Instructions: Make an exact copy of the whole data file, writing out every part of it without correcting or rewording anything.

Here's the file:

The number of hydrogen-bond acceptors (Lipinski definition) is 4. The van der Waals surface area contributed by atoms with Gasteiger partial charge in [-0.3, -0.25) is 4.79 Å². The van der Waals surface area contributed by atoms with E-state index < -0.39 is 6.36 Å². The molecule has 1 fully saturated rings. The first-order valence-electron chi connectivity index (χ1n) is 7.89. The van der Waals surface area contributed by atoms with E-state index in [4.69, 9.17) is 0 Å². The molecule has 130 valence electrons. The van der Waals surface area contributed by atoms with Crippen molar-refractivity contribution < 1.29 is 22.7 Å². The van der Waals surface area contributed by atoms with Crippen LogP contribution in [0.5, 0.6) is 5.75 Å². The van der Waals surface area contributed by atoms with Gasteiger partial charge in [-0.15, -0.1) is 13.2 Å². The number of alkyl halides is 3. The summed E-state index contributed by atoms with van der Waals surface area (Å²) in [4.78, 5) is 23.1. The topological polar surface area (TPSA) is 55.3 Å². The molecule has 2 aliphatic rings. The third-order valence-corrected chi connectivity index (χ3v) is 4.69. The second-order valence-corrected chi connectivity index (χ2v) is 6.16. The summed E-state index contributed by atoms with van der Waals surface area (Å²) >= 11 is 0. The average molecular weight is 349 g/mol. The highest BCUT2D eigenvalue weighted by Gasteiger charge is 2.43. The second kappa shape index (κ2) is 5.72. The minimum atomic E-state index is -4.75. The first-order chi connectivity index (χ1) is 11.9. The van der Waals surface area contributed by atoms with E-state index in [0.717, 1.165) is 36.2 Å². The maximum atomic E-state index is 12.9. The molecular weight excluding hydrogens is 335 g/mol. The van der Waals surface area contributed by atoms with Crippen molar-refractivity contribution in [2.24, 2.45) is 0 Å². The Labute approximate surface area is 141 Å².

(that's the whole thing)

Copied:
The number of hydrogen-bond acceptors (Lipinski definition) is 4. The van der Waals surface area contributed by atoms with Gasteiger partial charge in [-0.3, -0.25) is 4.79 Å². The van der Waals surface area contributed by atoms with E-state index < -0.39 is 6.36 Å². The molecule has 1 fully saturated rings. The first-order valence-electron chi connectivity index (χ1n) is 7.89. The van der Waals surface area contributed by atoms with E-state index in [4.69, 9.17) is 0 Å². The molecule has 130 valence electrons. The van der Waals surface area contributed by atoms with Crippen molar-refractivity contribution < 1.29 is 22.7 Å². The van der Waals surface area contributed by atoms with Crippen LogP contribution in [0.5, 0.6) is 5.75 Å². The van der Waals surface area contributed by atoms with Gasteiger partial charge in [-0.15, -0.1) is 13.2 Å². The number of alkyl halides is 3. The summed E-state index contributed by atoms with van der Waals surface area (Å²) in [4.78, 5) is 23.1. The topological polar surface area (TPSA) is 55.3 Å². The molecule has 2 aliphatic rings. The third-order valence-corrected chi connectivity index (χ3v) is 4.69. The second-order valence-corrected chi connectivity index (χ2v) is 6.16. The summed E-state index contributed by atoms with van der Waals surface area (Å²) >= 11 is 0. The average molecular weight is 349 g/mol. The highest BCUT2D eigenvalue weighted by Gasteiger charge is 2.43. The second kappa shape index (κ2) is 5.72. The minimum atomic E-state index is -4.75. The first-order chi connectivity index (χ1) is 11.9. The van der Waals surface area contributed by atoms with E-state index in [0.717, 1.165) is 36.2 Å². The maximum atomic E-state index is 12.9. The molecular weight excluding hydrogens is 335 g/mol. The van der Waals surface area contributed by atoms with Crippen molar-refractivity contribution in [2.24, 2.45) is 0 Å². The Labute approximate surface area is 141 Å².